By Amalya Teitelbaum, Business Editor & Manager, on behalf of the YU Observer
The YU Observer aims to not only share aspects of student life, but also to keep up with the activities of alumni in order to better connect current and past students. This month, the YU Observer interviewed Shira Leff Kreitman. Shira Leff Kreitman is a Sy Syms School of Business (SSSB) Graduate of 2015. She was a double major in Business Intelligence, Marketing Analytics (BIMA), and Marketing.
What made you decide to be in SSSB?
I was interested in studying something that would enable me to work right out of college, and I was interested in technology, data, and management, so BIMA was an obvious choice. I was in the first graduating class of the BIMA major!
What was your favorite part of SSSB?
The classes having to do with data and its applications to business (e.g. SQL and Business Intelligence and Consumer Insight where I learned the basics of decision making using data (such as KNN and clustering) and how businesses make cheaper, more efficient, more strategic, and more profitable decisions based on the data of user behavior.
Out of all your classes in SSSB, which do you believe impacted you the most?
Various classes impacted me but 1 stands out in my mind: The History of Financial Crises, by Dr. Hayim Levy, who is a professor of Economics at Ben Gurion University. I love history and the liberal arts and the class was a fascinating survey of the main financial crises of the last century. Combining the practical knowledge I was learning (e.g. finance, accounting, management) with my innate love of history was a truly enjoyable experience. I wish I can take that class again now as I would appreciate it even more.
As a postscript, Dr. Levy was at YU for that one semester (I believe it was Spring 2013) as a visiting professor from Ben Gurion University, in Be’er Sheva, Israel. I had before then never heard of this university, despite it being one of the largest academic institutions in Israel, and though I had spent a year in Israel, I had never been in Be’er Sheva and thought of it as a backwater with camels roaming around.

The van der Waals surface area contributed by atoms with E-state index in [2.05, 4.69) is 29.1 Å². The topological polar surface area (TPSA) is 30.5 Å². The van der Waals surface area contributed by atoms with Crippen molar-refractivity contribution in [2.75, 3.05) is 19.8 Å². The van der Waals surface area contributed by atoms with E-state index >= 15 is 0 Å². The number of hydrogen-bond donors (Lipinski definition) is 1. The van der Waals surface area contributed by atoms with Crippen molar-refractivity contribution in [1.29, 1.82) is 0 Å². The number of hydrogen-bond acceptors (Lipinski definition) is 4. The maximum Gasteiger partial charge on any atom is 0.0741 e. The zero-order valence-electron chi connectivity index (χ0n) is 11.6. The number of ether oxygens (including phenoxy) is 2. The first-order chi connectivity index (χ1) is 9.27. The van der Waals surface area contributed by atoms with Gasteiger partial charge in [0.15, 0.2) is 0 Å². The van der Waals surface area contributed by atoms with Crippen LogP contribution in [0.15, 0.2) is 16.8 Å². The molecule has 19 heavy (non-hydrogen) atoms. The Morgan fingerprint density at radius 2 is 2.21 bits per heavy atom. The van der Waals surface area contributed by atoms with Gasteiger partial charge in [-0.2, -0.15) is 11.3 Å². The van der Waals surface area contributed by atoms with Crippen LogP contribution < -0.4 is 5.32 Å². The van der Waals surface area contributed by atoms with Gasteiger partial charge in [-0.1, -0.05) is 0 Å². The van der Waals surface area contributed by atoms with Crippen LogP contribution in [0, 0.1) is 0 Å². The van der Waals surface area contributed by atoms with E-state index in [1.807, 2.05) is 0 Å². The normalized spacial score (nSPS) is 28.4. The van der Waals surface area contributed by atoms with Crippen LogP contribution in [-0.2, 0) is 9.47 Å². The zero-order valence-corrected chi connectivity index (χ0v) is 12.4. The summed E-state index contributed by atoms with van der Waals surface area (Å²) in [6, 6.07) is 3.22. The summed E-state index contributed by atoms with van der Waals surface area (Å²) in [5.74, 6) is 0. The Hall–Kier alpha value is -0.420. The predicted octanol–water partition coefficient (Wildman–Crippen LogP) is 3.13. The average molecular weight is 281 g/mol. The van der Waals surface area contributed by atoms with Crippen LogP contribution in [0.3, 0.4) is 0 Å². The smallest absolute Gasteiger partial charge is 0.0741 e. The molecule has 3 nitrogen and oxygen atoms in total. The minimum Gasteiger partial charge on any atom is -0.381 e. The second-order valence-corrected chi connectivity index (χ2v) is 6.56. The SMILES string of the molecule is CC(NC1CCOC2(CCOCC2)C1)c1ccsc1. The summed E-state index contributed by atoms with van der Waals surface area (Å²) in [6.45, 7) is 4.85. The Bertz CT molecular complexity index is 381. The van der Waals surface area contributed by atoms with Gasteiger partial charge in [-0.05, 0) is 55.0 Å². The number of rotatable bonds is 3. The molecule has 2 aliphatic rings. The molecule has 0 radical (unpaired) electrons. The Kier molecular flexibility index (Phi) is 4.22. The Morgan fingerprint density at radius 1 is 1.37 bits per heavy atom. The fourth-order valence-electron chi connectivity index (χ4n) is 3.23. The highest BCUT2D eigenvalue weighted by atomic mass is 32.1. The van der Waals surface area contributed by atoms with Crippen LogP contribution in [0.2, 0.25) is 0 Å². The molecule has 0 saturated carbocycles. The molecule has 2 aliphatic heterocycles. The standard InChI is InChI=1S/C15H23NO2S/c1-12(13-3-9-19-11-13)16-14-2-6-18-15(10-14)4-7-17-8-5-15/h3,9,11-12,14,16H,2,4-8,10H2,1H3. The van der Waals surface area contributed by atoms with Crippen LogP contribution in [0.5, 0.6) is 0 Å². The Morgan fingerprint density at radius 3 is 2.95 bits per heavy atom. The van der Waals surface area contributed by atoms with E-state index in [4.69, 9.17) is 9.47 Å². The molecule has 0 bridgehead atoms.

Fast-forward a few years and ironically I now actually live in Be’er Sheva (after having made aliyah) and took classes at Ben Gurion University. I’ve always thought that subconsciously I felt less inhibited and “scared” of Ben Gurion University and Beer Sheva because I was introduced to it years before through Dr. Levy.
As another postscript, Dr. Levy later published a book on the history of financial crises and he thanked my class for helping him develop his book. He even mentioned all of us by name in the credits!
How did SSSB prepare you for your career?
BIMA was constructed to be a major at the intersection of business and technology (data) and from the time I graduated until today, I have worked at exactly the intersection of those fields.
What do you do for a living?
I work as a conversion optimization (CRO) manager for a financial hi-tech company in Israel.
What was the biggest transitional challenge you faced going from university to your career?
I was so lonely and felt so socially isolated after having been in the incredibly motivated, fast-paced, and smart environment of YU. I miss the environment to this day.
How can one overcome the said challenge?
Mourn the loss of the environment you had – it’s a loss and moving on from it requires grieving. Give yourself space for that and embrace the grief, realize that many, if not most go through this after leaving the sheltered college environment (especially one like YU!). At the same time, be open to new relationships. If you are lucky to be in a healthy workplace environment, get to know your coworkers. The social aspect of your professional life can, to some degree, fill the social void of no longer being in the college environment. Be open to close relationships with coworkers dissimilar to you in profession and personality. Your social and intellectual life will be enlarged and enriched and these people may become your new very close confidantes, especially if they aren’t in your exact field or role – because then the issue of workplace politics doesn’t impact your relationship as much.
If you could give one piece of advice to current SSSB students what would you say?
Go into a profession that jives with your natural skill set and talents. Don’t go into a career that you don’t enjoy (even if you are able to do it well) just because it is more prestigious, earns more money, or for other external reasons. The people I see who are happiest in their careers and who end up accomplishing are those who went into their careers because they felt a natural affinity for it.
If you are a Sy Syms alumni or know someone who is, please fill out this form for the opportunity to be featured in our next edition.